350 F.3d 1157 (11th Cir. 2003), 02-11508, Hughes v. Lott

Docket Nº:02-11508
Citation:350 F.3d 1157
Party Name:Hughes v. Lott
Case Date:November 14, 2003
Court:United States Courts of Appeals, Court of Appeals for the Eleventh Circuit

Page 1157

350 F.3d 1157 (7th Cir. 2003)

Ned HUGHES, Plaintiff-Appellant,


Charles LOTT, Police Officer, Dennis Johnson, et al., Defendants-Appellees.

No. 02-11508.

United States Court of Appeals, Eleventh Circuit

November 14, 2003

Page 1158

John Cowles Neiman, Jr. (Court-Appointed), Birmingham, AL, for Plaintiff-Appellant.

Eric Bice Cromwell, II, James E. Atchison, Mobile, AL, for Defendants-Appellees.

Appeal from the United States District Court for the Southern District of Alabama.

Before TJOFLAT, BARKETT and HILL, Circuit Judges.

BARKETT, Circuit Judge:

Ned Hughes appeals the district court's dismissal, pursuant to 28 U.S.C. § 1915(e)(2)(B)(i) and (ii), of his pro se and in forma pauperis civil rights action under 42 U.S.C. § 1983 against several City of Mobile police officers. In his complaint, Hughes alleges that the police officers violated

Page 1159

his Fourth Amendment rights by stopping, searching, and arresting him without reasonable suspicion, probable cause, or a warrant. He also alleges that the officers' treatment of him after the initial stop and arrest, including holding him against his will, forcing him to remove his clothes and wait in the cold, and interrogating him in his underwear, was unconstitutional. Finally, Hughes claims that the officers took several of his items without a warrant or his consent and never returned them. Prior to service of process, the district court found that Hughes's claims were barred by Heck v. Humphrey, 512 U.S. 477, 114 S.Ct. 2364, 129 L.Ed.2d 383 (1994); res judicata; the Prison Litigation Reform Act, 42 U.S.C. § 1997e(e); and the statute of limitations. It therefore dismissed them sua sponte.

On appeal, Hughes asserts that: (1) his claim of an unlawful search and seizure is not precluded by Heck, because his convictions would not necessarily be invalidated if he prevailed; (2) his claims are not barred byres judicata because his prior complaint was dismissed without prejudice; (3) his complaint requests nominal damages, which are not barred by 42 U.S.C. § 1997e(e), for violations of his Fourth Amendment rights; and (4) the factual record was insufficiently developed for the district court to determine that the statute of limitations period was not tolled for his deprivation of property claim. We affirm the district court's order with regard to the deprivation of property claim. However, we reverse and remand for further proceedings on the remainder of Hughes's claims.


Hughes is serving life sentences in Alabama state prison for two 1997 convictions for second-degree burglary and receipt of stolen property. In 1998, he filed a complaint in federal district court alleging that the police officers' actions before and after he was taken into custody violated the Fourth, Fifth, Sixth, Eighth, and Fourteenth Amendments. The district court dismissed that complaint without prejudice prior to service of process, holding that Hughes's claims of illegal arrest, search and seizure, and coerced confession would have the effect of undermining his burglary conviction and were therefore barred by the rule in Heck. In addition, it held that his post-custody claims did not allege physical injury--only mental anguish, humiliation, and emotional distress--and therefore were barred under 42 U.S.C. § 1997e(e).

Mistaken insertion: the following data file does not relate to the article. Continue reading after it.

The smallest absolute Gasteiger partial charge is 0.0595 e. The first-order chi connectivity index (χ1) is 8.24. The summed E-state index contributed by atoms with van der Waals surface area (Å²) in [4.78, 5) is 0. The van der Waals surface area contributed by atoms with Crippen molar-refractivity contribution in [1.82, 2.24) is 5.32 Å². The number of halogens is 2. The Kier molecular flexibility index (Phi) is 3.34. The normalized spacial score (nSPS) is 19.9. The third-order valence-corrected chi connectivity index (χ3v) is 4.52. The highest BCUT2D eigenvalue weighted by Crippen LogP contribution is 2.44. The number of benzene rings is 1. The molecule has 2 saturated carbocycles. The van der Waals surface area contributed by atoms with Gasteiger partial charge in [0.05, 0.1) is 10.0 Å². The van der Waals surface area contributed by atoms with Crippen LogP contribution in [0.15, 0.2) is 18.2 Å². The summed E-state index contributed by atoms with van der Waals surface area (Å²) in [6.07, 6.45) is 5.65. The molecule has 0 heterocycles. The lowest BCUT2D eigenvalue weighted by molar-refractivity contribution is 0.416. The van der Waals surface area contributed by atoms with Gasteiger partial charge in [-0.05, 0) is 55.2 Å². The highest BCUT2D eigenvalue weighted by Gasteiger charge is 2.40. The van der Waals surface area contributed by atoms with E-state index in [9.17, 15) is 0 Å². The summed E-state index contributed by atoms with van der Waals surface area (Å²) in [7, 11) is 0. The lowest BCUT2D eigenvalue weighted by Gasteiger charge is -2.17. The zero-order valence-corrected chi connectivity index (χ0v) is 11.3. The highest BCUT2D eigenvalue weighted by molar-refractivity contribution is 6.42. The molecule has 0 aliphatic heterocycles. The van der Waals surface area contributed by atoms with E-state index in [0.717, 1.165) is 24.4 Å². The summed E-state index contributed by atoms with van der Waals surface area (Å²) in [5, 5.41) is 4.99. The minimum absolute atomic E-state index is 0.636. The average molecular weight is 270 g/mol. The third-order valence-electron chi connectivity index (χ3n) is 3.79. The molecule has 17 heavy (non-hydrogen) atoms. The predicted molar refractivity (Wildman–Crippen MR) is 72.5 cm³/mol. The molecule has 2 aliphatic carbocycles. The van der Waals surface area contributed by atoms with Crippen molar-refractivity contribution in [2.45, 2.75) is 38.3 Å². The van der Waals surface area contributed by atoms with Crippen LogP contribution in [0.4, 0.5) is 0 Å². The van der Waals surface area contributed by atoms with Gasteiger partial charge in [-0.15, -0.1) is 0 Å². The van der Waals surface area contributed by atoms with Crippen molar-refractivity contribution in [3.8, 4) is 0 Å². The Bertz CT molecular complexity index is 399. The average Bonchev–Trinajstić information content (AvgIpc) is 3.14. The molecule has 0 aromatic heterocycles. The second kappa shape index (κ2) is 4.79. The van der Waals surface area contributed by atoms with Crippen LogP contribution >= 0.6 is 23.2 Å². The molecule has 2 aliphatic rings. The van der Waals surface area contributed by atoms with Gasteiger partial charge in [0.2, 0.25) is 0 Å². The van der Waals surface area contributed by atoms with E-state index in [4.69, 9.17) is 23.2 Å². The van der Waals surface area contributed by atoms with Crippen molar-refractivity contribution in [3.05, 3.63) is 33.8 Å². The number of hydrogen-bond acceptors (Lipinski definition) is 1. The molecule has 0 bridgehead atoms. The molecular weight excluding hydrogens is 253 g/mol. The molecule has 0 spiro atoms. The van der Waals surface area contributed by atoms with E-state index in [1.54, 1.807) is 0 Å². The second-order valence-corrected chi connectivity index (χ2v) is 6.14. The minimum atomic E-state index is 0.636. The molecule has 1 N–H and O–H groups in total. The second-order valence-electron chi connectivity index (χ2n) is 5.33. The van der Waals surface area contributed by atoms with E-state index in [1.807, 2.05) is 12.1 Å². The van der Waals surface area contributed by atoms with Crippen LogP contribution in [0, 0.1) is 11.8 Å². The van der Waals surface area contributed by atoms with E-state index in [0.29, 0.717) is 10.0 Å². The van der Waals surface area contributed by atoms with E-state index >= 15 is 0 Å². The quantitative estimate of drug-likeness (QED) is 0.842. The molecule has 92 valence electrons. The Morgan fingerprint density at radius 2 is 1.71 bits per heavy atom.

Hughes filed a second complaint in 2001, which is the subject of this appeal, similarly alleging violations of his Fourth, Fifth, and Fourteenth Amendment rights. Unlike his first complaint, however, Hughes's second complaint explicitly seeks compensatory damages for property seized by the police officers. In addition, it does not seek damages for time spent incarcerated. The district court again dismissed the complaint prior to service of process, relying on Heck and § 1997e(e) as well as the doctrine of res judicata for the claims raised in Hughes's first complaint. It dismissed Hughes's deprivation of property claim as barred by the two-year statute of limitations. Hughes now appeals.


In forma pauperis proceedings are governed by 28 U.S.C. § 1915. Subsection (e)(2) of that statute provides that "the court shall dismiss the case at any time if the court determines that ... (B) the action or appeal--(i) is frivolous or malicious [or]; (ii) fails to state a claim upon which relief may be granted...." 28 U.S.C. § 1915(e)(2). A district court's sua sponte dismissal for failure to state a claim under

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§ 1915(e)(2)(B)(ii) is reviewed de novo, viewing the allegations in the complaint as true. Mitchell v. Farcass, 112 F.3d 1483, 1490 (11th Cir. 1997). Similarly, a district court's ruling on issues of res judicata is reviewed de novo. NAACP v. Hunt, 891 F.2d 1555, 1560 (11th Cir. 1990). A district court's sua sponte dismissal for frivolity under 28 U.S.C. § 1915(e)(2)(B)(i) is reviewed for abuse of discretion. Bilal v. Driver, 251 F.3d 1346, 1348 (11th Cir. 2001). "Pro se...

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